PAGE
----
Note: Since this is the first film review I've ever written I'll try to keep it concise and ignore my inherent inclination toward rambling, but no promises.
I had high, probably unrealistically high, expectations for Black Swan and yet am happy to announce that not only was I completely floored by the film, but as of right now it's my favorite of 2010. For those of you not keen to Darren Aronofsky's filmography, the man likes flawed characters often plagued by obsession, usually to the detriment of the film's protagonist and those around him or her. You can see this theme repeated throughout his entire career - Pi, Requiem for a Dream, The Fountain, The Wrestler, Black Swan - there's always some level of fixation touched upon. Of course simply stating that Aronofsky has an obsession with obsession is painting a picture with some fairly broad strokes. His films also deal with identity, nostalgia, and desperation to name a few of his other favorite motifs. While Black Swan was obviously developed in Aronofsky's wheelhouse, it's clear that as an artist he's continuing to mature and try new things. In addition to being a brilliant character study, the film also happens to be a fantastic art house horror flick that not only challenges your mind, but also your nerves.
|Natalie Portman as Nina Sayers|
The film starts off with a bang as we peek inside the mind of Nina and become intimately, often uncomfortably, familiar with her aspirations to be the perfect dancer. To say this film is frighteningly beautiful is an understatement. Nina moves with graceful refinement from frame to frame, but it quickly becomes clear, due to not only the outward pressures in her life, namely a mother who is both bitter and devoted to her daughter and a ballet director that gleefully manipulates his dancers' emotions, but also her internal struggle as she attempts to tap into the darker side of her psyche, that she is in fact quite unhinged.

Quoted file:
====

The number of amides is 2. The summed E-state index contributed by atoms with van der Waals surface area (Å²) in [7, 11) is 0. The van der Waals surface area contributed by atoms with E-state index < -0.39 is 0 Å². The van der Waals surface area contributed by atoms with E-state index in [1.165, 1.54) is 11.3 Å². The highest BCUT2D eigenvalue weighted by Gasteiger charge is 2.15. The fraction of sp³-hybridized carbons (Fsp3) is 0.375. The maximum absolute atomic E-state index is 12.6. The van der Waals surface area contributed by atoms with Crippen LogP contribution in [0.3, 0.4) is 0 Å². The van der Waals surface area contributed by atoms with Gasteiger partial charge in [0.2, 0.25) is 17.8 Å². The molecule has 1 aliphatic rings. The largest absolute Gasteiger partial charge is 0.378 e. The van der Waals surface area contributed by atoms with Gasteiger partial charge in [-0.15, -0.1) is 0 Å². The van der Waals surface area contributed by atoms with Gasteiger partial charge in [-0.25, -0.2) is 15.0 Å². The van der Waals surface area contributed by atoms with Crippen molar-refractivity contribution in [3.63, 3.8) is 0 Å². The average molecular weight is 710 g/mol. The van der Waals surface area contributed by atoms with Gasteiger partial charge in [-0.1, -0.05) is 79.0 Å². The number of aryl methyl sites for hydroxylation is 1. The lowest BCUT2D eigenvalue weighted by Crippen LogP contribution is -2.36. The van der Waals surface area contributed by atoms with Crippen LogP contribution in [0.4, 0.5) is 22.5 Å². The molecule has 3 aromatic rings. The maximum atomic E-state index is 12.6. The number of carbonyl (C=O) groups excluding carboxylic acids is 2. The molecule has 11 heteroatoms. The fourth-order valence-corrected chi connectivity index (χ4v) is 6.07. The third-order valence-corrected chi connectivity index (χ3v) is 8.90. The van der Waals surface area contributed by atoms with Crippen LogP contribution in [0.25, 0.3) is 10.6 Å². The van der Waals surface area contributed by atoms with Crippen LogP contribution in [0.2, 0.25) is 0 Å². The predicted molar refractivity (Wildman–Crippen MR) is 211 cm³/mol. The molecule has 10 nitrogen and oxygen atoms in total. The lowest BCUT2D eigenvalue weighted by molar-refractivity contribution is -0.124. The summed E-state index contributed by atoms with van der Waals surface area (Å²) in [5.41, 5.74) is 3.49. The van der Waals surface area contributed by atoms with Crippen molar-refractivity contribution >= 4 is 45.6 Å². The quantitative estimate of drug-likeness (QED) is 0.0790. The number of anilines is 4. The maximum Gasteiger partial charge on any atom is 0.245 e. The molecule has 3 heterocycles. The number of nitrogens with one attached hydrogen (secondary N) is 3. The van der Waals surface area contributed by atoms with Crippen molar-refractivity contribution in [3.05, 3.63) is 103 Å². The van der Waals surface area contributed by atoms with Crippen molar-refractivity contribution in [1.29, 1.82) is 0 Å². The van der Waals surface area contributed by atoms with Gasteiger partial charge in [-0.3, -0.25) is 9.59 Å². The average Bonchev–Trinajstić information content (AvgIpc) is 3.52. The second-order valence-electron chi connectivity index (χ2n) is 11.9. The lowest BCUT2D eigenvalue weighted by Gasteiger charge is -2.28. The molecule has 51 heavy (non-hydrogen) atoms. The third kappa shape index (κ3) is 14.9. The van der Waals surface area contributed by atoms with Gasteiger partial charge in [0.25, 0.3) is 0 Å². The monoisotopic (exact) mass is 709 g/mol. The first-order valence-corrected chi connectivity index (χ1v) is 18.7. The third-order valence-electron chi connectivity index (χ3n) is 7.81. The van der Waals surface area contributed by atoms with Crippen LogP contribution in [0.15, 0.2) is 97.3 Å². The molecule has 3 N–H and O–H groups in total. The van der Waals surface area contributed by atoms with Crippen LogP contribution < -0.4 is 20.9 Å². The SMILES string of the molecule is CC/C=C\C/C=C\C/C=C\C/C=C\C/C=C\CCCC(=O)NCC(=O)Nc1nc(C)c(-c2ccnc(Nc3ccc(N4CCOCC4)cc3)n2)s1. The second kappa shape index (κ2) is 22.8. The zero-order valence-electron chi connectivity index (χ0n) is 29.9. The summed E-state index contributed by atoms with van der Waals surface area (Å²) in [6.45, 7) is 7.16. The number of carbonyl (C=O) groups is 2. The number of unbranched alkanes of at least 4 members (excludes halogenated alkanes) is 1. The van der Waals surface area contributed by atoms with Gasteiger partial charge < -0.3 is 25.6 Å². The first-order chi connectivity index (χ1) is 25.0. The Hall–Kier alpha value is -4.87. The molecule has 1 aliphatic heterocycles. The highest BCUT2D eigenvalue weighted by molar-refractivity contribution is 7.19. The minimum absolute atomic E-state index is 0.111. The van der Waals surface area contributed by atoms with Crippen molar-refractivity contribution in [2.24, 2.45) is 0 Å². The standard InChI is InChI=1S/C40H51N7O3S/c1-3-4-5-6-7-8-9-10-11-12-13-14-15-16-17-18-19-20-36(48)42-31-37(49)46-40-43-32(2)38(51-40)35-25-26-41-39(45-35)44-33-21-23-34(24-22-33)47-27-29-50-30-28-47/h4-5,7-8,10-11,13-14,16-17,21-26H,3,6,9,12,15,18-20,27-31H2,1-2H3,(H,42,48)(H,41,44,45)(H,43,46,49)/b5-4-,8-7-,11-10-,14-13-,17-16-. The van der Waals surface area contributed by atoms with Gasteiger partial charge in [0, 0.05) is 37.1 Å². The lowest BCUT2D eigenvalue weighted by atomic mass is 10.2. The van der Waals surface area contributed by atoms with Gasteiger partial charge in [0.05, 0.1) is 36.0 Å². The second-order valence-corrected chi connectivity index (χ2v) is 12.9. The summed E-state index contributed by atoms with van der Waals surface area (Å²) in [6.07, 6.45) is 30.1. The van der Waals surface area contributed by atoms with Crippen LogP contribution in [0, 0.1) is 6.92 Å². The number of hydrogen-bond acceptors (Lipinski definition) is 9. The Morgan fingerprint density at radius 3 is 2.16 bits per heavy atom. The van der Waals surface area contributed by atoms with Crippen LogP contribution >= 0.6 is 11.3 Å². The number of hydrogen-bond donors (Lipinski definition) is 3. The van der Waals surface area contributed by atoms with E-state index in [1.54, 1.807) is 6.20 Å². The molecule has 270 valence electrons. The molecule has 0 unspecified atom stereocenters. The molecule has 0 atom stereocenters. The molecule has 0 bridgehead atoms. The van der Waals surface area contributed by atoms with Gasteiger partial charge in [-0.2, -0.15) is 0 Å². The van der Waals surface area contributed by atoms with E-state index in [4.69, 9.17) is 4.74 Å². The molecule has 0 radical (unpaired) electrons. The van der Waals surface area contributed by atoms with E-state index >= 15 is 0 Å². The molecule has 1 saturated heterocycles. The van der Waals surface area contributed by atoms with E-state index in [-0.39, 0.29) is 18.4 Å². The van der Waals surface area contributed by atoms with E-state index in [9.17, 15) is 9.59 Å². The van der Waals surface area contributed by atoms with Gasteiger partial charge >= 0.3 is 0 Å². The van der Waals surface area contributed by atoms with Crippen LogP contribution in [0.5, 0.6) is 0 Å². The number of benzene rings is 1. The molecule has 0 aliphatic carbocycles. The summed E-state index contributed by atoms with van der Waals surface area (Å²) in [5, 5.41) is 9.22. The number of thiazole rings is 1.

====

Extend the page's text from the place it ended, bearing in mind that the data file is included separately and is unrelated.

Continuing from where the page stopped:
|Von Rothbart the evil sorcerer|
|Vincent Cassel as Thomas Leroy works with Nina Sayers|
The only real complaint I have about the film was a scene which takes place in a hospital near the end of the film. It was frightening, it was gory (both things I love), but some of the visual effects looked fake and had me a bit worried about the ending. Ultimately, this was a very shallow complaint and didn't affect my admiration and infatuation for the film in any way, but still surprised me given the amount of work that clearly went into the picture. Who knows, maybe when I see this on Blu-ray (and I WILL be buying this on Blu-ray) I'll find that I was completely mistaken.
Ultimately, Black Swan is a masterpiece, which I think many will remember whenever thinking back to 2010, a year that hasn't given us very many great films. The film is sure to divide audiences (something more films should strive to do), but will definitely pack a punch no matter how you feel about the movie. It is still in limited release but is sure to be coming to a theater near you soon. When it does, run, don't walk to the nearest screening. It'll be well worth your time.
Rating: 5/5 stars